Health

Marcie Sillman speaks with Dr. Nathan White, an emergency room physician at Harborview Medical Center, about an injectable substance he created with UW bioengineers Suzie Pun and Leslie Chan. The product is in very early stages of testing, but White says it could help stop bleeding in trauma patients and save lives.

Even Neil DeGrasse Tyson Is Now Munching On Bugs

Mar 23, 2015

More than 1,000 guests in gowns and tuxedos crowded into a two-story hall on Saturday night at the American Museum of Natural History in New York.

Standing among a pack of well-preserved African elephants, they sampled the delicacies offered by waiters wending their way through the throngs. They had come for the annual dinner of the Explorers Club — and the cocktail-hour fare certainly required an adventurous palate: All of it was made of insects.

The thinking about alcohol dependence used to be black and white. There was a belief that there were two kinds of drinkers: alcoholics and everyone else.

"But that dichotomy — yes or no, you have it or you don't — is inadequate," says Dr. John Mariani, who researches substance abuse at Columbia University. He says that the thinking has evolved, and that the field of psychiatry recognizes there's a spectrum.

As the Ebola epidemic in West Africa slows and falls from the headlines, there is a temptation among many to view this outbreak as an isolated event. In fact, the opposite is true. Ebola is the tip of a global health crisis: a crisis in our collective ability to deliver the essentials of modern medicine to those who need help the most, in the most timely and efficient manner.

It started in December 2013. A 2-year-old boy in Guinea was running a fever. He was vomiting. There was blood in his stool.

He was most likely "patient zero" — the first case in the Ebola outbreak that swept across West Africa.

Larenda Myres holds an iced coffee drink with a "Race Together" sticker on it at a Starbucks store in Seattle, Wednesday, March 18, 2015.
AP Photo/Ted S. Warren

Why did the Starbucks race initiative bother us THAT much? Should you be able to smoke in a Seattle park? And should you fight wage discrimination by talking openly about how much money you make? (How much DO you make?)

Bill Radke analyzes this week’s top stories with former Seattle Mayor Greg Nickels, Northwest News Network’s Phyllis Fletcher and The Stranger's Eli Sanders.

There's a researcher at the RAND Corporation who has been building a reputation as a curmudgeonly skeptic when it comes to trendy ways to fight America's obesity epidemic.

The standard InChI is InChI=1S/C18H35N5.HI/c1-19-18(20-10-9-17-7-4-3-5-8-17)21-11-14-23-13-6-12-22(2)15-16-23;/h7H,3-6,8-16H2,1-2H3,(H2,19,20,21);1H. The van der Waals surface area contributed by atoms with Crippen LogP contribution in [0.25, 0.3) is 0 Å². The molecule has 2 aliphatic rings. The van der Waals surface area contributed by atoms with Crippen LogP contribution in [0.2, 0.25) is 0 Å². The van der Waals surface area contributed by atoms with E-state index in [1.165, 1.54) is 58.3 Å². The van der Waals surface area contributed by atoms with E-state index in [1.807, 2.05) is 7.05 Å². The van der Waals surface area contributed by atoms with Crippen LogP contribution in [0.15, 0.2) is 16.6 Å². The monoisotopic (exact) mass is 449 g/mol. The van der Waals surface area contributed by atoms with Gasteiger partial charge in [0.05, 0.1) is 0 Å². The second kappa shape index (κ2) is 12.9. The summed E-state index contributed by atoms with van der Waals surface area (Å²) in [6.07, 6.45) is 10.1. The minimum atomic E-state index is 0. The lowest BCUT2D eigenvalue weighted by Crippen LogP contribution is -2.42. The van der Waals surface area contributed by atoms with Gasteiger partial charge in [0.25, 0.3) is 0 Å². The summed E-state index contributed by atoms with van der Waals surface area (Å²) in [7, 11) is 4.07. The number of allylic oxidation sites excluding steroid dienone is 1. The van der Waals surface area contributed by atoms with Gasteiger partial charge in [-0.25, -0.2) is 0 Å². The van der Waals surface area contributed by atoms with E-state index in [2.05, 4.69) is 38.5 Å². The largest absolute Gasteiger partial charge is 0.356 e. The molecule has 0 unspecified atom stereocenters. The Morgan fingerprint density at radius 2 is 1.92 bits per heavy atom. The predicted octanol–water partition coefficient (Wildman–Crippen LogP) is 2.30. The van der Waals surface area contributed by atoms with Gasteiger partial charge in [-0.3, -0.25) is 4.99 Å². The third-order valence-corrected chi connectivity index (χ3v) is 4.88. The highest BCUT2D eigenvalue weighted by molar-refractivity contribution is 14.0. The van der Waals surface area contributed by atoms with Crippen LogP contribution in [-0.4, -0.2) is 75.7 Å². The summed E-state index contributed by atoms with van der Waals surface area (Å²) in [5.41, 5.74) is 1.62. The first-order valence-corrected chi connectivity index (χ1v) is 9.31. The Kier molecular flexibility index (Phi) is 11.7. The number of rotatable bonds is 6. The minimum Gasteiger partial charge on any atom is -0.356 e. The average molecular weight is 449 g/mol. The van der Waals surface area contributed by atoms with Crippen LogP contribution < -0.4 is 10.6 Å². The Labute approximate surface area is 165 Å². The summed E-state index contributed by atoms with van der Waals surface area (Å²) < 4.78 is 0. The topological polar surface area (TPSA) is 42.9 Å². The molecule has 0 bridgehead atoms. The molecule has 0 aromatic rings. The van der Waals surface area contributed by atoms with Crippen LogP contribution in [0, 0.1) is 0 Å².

Nepal, a country of 25 million, is struggling out of poverty after a decadelong civil war. Squabbling politicians have paralyzed government, and high unemployment means 1,500 youth leave every day for jobs in Malaysia and the Middle East.

So, as the United Nations International Day of Happiness dawns, Nepalis may seem on the surface to have reason to be unhappy.

The story of how kale went from frumpy to trendy is a great inspiration to Gabriela Bradt, a fisheries specialist at the University of New Hampshire in Durham.

"Nobody cared about kale. Then it became the green du jour," says Bradt.

Poop Water: Why You Should Drink It

Mar 19, 2015
Bill Gates challenges "Tonight Show" host Jimmy Fallon to guess which is the poop water made in the Omni Processor.
Screenshot from YouTube

Ross Reynolds speaks with Peter Janicki, the Washington-based creator of the Omni Processor, a machine which turns human waste into clean drinking water.

Also, Reynolds speaks with psychologist Carol Nemeroff about the psychological aversion many people have to recycled water.

File photo of a flu shot.
Flickr Photo/Fort Meade (CC-BY-NC-ND)

Ross Reynolds talks with Washington State Department of Health educator Katie Wolt about who should get vaccinated for measles.

Spring is just around the corner, and with it comes more opportunities to be outside. Oregon lawmakers want children to slather on the sunscreen when they hit the playground.

A Better Way To Tax Cigarettes

Mar 18, 2015
Flickr Photo/David Grant

Bill Radke talks with Washington state Sen. Andy Hill, R-Redmond, about Governor Jay Inslee's proposal to raise cigarette taxes.

Malaria is one of the oldest scourges of mankind. Yet it's been a mystery how the deadliest form of the disease kills children.

One doctor in Michigan has dedicated her life to figuring that out. Now she and her team report their findings in this week's issue of the New England Journal of Medicine. The key to solving the mystery was looking inside the brain.

Breast cancer: Radiographic marker in lumpectomy specimen
Flickr Photo/Ed Uthman (CC-BY-NC-ND)

Marcie Sillman talks to Dr. Joann Elmore, University of Washington professor of medicine, about the findings of her new study that suggest the results of breast cancer biopsy tests might not be accurate.

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